A severe impairment or illness, lasting at least 12 months, is required for disability approval by the Social Security Administration (SSA). Non-Hodgkin’s lymphoma doesn’t always meet this requirement, since remission is common and sometimes even after a single round of anti-cancer therapy.
When non-Hodgkin’s comes back or when multiple rounds of treatment are necessary within 12-months however, you can automatically qualify for benefits. Some people also experience long-term or permanent residual effects of treatment, and can potentially get disability due to the impairments produced.
When Illness Stops You from Working
Even if highly responsive to treatment, non-Hodgkin’s will undoubtedly put you out of work for weeks or months. Symptoms like fatigue, concentration issues, nausea, and shortness of breath may make consistently reporting to work impossible, whether you work in an office, on the production floor, or in another setting. Anti-cancer therapies compound these issues, so working while undergoing treatment isn’t an option for most people.
Many are able to return to the job not long after completing treatment and achieving remission though. If this is the case for you, then you may not qualify for benefits. If you experience residual impairments from your cancer or treatments, then disability may be available after a more detailed review by the SSA.
What Records are Required and do You have Them?
Disability applications must be backed up with the right medical records before approval can happen, even in cases of aggressive, adult non-Hodgkin’s. If you’re unable to qualify automatically for benefits by meeting the SSA’s disability listing for the disease (13. 05A), then detailed medical documentation of impairments becomes even more crucial.
Key pieces of evidence that must be part of your medical history include blood chemistry and bone marrow biopsy results as well as imaging scans like MRIs, PETs, or CTs, showing the presence of any tumors. These records must ideally come from an oncologist or other medical specialist, although the SSA will consider documentation of your condition that is obtained from any physician.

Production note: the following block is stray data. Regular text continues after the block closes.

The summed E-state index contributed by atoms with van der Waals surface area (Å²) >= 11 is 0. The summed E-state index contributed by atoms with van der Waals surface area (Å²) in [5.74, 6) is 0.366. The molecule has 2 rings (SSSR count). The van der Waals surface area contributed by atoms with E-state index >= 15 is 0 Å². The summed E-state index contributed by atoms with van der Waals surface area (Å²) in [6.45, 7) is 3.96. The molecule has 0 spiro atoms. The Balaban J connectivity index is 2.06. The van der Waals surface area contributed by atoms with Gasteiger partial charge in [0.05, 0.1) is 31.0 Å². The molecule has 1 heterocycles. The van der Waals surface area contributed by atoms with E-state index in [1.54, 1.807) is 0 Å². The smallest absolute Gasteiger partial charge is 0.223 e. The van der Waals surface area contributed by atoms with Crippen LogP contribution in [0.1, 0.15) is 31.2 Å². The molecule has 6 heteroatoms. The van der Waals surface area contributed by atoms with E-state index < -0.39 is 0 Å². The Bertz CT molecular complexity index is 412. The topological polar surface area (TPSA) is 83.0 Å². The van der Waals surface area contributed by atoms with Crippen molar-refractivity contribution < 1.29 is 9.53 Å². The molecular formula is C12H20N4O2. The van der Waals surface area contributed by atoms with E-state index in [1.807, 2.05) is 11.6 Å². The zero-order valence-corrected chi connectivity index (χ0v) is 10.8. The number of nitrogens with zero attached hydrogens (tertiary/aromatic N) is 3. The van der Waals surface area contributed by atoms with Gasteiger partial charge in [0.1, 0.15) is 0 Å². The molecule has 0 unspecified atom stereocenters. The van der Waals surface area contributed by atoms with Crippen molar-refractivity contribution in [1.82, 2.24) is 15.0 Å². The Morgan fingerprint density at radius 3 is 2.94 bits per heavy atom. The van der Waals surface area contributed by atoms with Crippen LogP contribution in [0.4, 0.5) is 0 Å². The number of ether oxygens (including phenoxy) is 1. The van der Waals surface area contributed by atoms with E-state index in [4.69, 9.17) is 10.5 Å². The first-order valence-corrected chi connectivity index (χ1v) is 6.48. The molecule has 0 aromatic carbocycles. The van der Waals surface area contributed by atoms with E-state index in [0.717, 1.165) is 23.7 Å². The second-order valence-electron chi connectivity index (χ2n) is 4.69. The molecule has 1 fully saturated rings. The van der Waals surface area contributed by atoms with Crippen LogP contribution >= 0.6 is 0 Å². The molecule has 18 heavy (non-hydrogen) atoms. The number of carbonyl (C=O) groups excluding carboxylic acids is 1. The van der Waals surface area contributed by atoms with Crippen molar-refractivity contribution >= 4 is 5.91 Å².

Preparing to Apply for Social Security
Gathering your medical records and discussing your plans to apply for benefits with your doctor are important preparation steps. You’ll want to gather other documents too, especially ones from which you can glean details necessary for filling out your disability forms accurately.
These include things like current bank statements, old pay stubs, and your most recent income tax records. Old job descriptions, contact details for your former employers and all of your healthcare providers will be essential too.
In addition to pulling together records and other information, you may also wish to consult an attorney or disability advocate before starting your claim. An attorney can assist with completing the application, act as an intermediary whenever necessary, and can reduce the chances that you’ll be denied benefits. If an appeal is required after a denial, an attorney that’s been with you from the start is even better prepared to represent your interests during the appeals process and can greatly increase your chances of winning benefits.